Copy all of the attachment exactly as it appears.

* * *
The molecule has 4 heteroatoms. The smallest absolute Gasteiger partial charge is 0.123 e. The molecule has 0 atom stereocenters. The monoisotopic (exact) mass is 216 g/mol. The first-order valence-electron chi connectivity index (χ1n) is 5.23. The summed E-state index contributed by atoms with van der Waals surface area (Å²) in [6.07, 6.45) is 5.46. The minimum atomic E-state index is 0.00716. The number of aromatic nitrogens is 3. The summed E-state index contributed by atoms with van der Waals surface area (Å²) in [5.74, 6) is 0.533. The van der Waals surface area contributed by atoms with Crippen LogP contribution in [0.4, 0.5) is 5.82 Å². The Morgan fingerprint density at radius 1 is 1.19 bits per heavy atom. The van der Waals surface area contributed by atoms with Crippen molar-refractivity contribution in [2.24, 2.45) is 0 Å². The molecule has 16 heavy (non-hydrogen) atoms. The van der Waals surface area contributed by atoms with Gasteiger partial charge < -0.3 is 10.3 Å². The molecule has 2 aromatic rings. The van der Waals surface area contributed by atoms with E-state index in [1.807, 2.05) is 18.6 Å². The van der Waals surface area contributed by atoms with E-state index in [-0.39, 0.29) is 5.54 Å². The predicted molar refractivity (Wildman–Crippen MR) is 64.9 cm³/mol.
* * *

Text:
The molecule has 4 heteroatoms. The smallest absolute Gasteiger partial charge is 0.123 e. The molecule has 0 atom stereocenters. The monoisotopic (exact) mass is 216 g/mol. The first-order valence-electron chi connectivity index (χ1n) is 5.23. The summed E-state index contributed by atoms with van der Waals surface area (Å²) in [6.07, 6.45) is 5.46. The minimum atomic E-state index is 0.00716. The number of aromatic nitrogens is 3. The summed E-state index contributed by atoms with van der Waals surface area (Å²) in [5.74, 6) is 0.533. The van der Waals surface area contributed by atoms with Crippen LogP contribution in [0.4, 0.5) is 5.82 Å². The Morgan fingerprint density at radius 1 is 1.19 bits per heavy atom. The van der Waals surface area contributed by atoms with Crippen molar-refractivity contribution in [2.24, 2.45) is 0 Å². The molecule has 16 heavy (non-hydrogen) atoms. The van der Waals surface area contributed by atoms with Gasteiger partial charge < -0.3 is 10.3 Å². The molecule has 2 aromatic rings. The van der Waals surface area contributed by atoms with E-state index in [1.807, 2.05) is 18.6 Å². The van der Waals surface area contributed by atoms with E-state index in [-0.39, 0.29) is 5.54 Å². The predicted molar refractivity (Wildman–Crippen MR) is 64.9 cm³/mol.